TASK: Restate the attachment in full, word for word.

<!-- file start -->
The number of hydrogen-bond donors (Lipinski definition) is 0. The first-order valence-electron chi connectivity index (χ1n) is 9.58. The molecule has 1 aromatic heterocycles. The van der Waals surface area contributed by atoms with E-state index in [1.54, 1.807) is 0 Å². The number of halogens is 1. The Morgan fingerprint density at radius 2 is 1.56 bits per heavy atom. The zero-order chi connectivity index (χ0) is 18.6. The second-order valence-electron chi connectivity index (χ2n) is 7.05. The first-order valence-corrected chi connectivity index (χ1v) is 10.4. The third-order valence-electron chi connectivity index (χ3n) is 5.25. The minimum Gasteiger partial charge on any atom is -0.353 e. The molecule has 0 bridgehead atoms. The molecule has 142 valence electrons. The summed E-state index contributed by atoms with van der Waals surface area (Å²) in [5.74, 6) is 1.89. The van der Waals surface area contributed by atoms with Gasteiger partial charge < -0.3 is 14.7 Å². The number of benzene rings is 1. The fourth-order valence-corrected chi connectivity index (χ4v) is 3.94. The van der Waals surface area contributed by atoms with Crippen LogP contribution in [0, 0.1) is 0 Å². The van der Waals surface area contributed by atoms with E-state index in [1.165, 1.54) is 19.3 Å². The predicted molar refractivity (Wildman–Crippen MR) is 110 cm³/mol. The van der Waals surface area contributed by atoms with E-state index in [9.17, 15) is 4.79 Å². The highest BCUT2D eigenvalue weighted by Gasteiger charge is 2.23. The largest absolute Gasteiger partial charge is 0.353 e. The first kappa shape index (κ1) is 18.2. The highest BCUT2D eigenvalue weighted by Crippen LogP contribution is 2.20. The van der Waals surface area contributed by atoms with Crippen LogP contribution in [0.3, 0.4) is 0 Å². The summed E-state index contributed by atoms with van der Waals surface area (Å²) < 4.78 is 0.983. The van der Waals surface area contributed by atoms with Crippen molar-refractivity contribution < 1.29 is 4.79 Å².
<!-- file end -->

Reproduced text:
The number of hydrogen-bond donors (Lipinski definition) is 0. The first-order valence-electron chi connectivity index (χ1n) is 9.58. The molecule has 1 aromatic heterocycles. The van der Waals surface area contributed by atoms with E-state index in [1.54, 1.807) is 0 Å². The number of halogens is 1. The Morgan fingerprint density at radius 2 is 1.56 bits per heavy atom. The zero-order chi connectivity index (χ0) is 18.6. The second-order valence-electron chi connectivity index (χ2n) is 7.05. The first-order valence-corrected chi connectivity index (χ1v) is 10.4. The third-order valence-electron chi connectivity index (χ3n) is 5.25. The minimum Gasteiger partial charge on any atom is -0.353 e. The molecule has 0 bridgehead atoms. The molecule has 142 valence electrons. The summed E-state index contributed by atoms with van der Waals surface area (Å²) in [5.74, 6) is 1.89. The van der Waals surface area contributed by atoms with Gasteiger partial charge < -0.3 is 14.7 Å². The number of benzene rings is 1. The fourth-order valence-corrected chi connectivity index (χ4v) is 3.94. The van der Waals surface area contributed by atoms with Crippen LogP contribution in [0, 0.1) is 0 Å². The van der Waals surface area contributed by atoms with E-state index in [1.165, 1.54) is 19.3 Å². The predicted molar refractivity (Wildman–Crippen MR) is 110 cm³/mol. The van der Waals surface area contributed by atoms with E-state index in [9.17, 15) is 4.79 Å². The highest BCUT2D eigenvalue weighted by Gasteiger charge is 2.23. The largest absolute Gasteiger partial charge is 0.353 e. The first kappa shape index (κ1) is 18.2. The highest BCUT2D eigenvalue weighted by Crippen LogP contribution is 2.20. The van der Waals surface area contributed by atoms with Crippen LogP contribution in [0.3, 0.4) is 0 Å². The summed E-state index contributed by atoms with van der Waals surface area (Å²) < 4.78 is 0.983. The van der Waals surface area contributed by atoms with Crippen molar-refractivity contribution < 1.29 is 4.79 Å².